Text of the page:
Terrorists' attack tactically unsound

September 24, 2001|By Christopher Bassford

STANDING IN the Navy hallway of the National War College the other day, considering the large painting of American battleships sinking at Pearl Harbor, I wondered whether other nations' military institutions so prominently display images of their national humiliations.

From the college's peculiar perspective, however, this wasn't a painting of an American tactical disaster. Rather, it depicted a fantastic national-strategic blunder by imperial Japan, leading to its destruction and the emergence of the American superpower.

The brilliantly executed terrorist attacks on New York and Washington may fall into the same category of strategic idiocy -- a possibility clearly recognized by leaders of regimes that sponsor or tolerate terrorism, such as the Palestinian Authority and Afghanistan's Taliban. They fell all over themselves hypocritically condemning the attack while their supporters danced in the streets. Whether that possibility is realized depends, however, on our own response.

American blood has been shed on American soil, and this is an American war.

Despite their present calls for a "war on terrorism," many of America's leaders persist in the delusions that terrorism is faceless and stateless. They contend that the peoples living under terror-sponsoring regimes are innocent victims of their hate-mongering overlords (and thus cannot be allowed to suffer from our counterattacks), and that the "war" will be a matter of bringing specific criminals to justice -- if only we can identify them and build the appropriate legal case.

Let's hope the persistence of these delusions will prove to be merely a matter of cultural lag. States that provide terrorism with harbor, financial backing or money-laundering services, or rhetorical and propaganda support are enemy states committing acts of war. Until the latest attacks, the state sponsors of international terror had been wise enough not to startle Americans out of our daydream of peace. Their leaders are no doubt quietly cursing the zealots who finally overstepped the bounds of prudence.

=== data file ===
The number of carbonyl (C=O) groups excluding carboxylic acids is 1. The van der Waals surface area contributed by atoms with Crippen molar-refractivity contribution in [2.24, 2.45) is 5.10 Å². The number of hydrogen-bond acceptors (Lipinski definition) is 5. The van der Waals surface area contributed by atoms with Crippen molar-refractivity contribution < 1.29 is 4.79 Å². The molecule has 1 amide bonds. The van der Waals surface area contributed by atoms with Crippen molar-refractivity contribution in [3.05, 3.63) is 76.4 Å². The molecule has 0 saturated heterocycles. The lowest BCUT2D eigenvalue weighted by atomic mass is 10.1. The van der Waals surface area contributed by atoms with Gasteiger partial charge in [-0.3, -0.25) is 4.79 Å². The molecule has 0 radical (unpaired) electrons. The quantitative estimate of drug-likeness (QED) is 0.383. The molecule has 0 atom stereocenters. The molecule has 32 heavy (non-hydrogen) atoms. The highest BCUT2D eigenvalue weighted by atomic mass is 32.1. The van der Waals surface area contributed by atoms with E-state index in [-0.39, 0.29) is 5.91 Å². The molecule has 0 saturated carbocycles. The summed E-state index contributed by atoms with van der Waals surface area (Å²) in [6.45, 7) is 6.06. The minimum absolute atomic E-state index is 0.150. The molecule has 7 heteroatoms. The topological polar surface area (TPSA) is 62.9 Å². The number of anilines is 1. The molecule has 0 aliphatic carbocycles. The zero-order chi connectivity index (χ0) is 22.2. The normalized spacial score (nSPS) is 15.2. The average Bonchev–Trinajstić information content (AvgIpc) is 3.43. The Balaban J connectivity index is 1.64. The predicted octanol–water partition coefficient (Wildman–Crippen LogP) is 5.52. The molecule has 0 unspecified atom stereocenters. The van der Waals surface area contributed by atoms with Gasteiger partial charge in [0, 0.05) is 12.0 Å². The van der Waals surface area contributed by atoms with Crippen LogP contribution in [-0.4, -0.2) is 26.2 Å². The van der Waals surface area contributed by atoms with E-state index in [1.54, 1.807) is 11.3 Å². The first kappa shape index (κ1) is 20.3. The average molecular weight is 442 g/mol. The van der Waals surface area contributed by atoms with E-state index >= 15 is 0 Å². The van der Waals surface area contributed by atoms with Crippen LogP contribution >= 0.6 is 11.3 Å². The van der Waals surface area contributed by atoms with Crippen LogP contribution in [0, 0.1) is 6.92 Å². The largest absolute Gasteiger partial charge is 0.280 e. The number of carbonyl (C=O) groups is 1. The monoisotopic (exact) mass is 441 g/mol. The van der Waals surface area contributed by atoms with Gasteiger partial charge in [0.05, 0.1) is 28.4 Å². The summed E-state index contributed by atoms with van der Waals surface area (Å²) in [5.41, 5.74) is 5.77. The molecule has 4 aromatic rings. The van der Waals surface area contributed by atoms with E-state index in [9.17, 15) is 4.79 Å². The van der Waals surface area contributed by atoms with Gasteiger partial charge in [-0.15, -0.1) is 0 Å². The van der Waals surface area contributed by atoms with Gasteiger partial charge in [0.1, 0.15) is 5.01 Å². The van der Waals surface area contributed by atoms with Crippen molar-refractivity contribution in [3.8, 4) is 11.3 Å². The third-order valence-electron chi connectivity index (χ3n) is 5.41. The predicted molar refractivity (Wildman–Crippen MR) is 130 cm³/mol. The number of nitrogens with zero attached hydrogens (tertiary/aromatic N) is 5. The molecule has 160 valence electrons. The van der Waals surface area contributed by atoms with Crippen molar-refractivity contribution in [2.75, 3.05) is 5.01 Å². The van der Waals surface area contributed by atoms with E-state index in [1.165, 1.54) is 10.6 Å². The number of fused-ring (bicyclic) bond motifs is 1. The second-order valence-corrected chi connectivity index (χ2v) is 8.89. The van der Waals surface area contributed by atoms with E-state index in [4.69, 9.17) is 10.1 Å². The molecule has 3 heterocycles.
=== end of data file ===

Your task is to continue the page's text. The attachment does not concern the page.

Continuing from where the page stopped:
The United States, possessor of overwhelming power, is now fully engaged, with a justification for war no state on Earth can legitimately dispute. Our enemy is terrorism in general, not just Osama bin Laden's minions.

But the war against terrorism will require not only police work, "homeland defense" and a war-crimes tribunal in the Hague for enemy political and military leaders. It will also require conventional campaigns (and, at some stage, messy counter-guerrilla strikes) against states and peoples who harbor criminal leaders and ideologies.

The fear that resolute action might result in American casualties is now pretty much a moot point: Clearly, it is better to die fighting on the battlefield than helplessly strapped in your airline seat next to your children or standing by the office water cooler.

All this may well require American armies on the ground in Baghdad and Kabul. That means forcing the Islamic world to drop its moral ambivalence and hypocrisy. We have the right to demand that those who speak in the name of religion take sides, either for decency or for barbarism, and to kill those who opt for the latter.

Despicable as our present enemies are, they thrive not only on lies but on genuine injustices. Although Israel is our ally and a true democracy, one of our primary war aims must be the establishment of a legitimate Palestinian state, with genuine borders, a practical interest in peace, and the will and ability to police its own population.

If all this sounds like the awkward logic of empire, so be it. An empire of the democracies is nothing to be ashamed of.

Christopher Bassford is a former U.S. Army officer and currently professor of strategy at the National War College. This article first appeared in Newsday.

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